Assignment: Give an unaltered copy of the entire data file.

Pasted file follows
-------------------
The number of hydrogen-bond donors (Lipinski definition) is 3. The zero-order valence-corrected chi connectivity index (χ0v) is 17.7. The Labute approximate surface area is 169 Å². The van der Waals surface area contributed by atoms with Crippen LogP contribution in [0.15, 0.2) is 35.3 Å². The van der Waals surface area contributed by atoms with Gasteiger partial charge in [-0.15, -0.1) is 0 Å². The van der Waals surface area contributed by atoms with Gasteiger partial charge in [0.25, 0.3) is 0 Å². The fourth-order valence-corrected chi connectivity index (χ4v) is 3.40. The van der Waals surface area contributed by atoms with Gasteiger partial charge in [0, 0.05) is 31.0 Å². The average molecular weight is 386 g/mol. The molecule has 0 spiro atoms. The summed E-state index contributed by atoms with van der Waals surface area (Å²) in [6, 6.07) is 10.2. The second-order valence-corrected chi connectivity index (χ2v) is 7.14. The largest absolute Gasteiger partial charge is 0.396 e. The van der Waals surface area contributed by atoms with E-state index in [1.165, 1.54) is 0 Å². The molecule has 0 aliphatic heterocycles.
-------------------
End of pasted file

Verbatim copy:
The number of hydrogen-bond donors (Lipinski definition) is 3. The zero-order valence-corrected chi connectivity index (χ0v) is 17.7. The Labute approximate surface area is 169 Å². The van der Waals surface area contributed by atoms with Crippen LogP contribution in [0.15, 0.2) is 35.3 Å². The van der Waals surface area contributed by atoms with Gasteiger partial charge in [-0.15, -0.1) is 0 Å². The van der Waals surface area contributed by atoms with Gasteiger partial charge in [0.25, 0.3) is 0 Å². The fourth-order valence-corrected chi connectivity index (χ4v) is 3.40. The van der Waals surface area contributed by atoms with Gasteiger partial charge in [0, 0.05) is 31.0 Å². The average molecular weight is 386 g/mol. The molecule has 0 spiro atoms. The summed E-state index contributed by atoms with van der Waals surface area (Å²) in [6, 6.07) is 10.2. The second-order valence-corrected chi connectivity index (χ2v) is 7.14. The largest absolute Gasteiger partial charge is 0.396 e. The van der Waals surface area contributed by atoms with E-state index in [1.165, 1.54) is 0 Å². The molecule has 0 aliphatic heterocycles.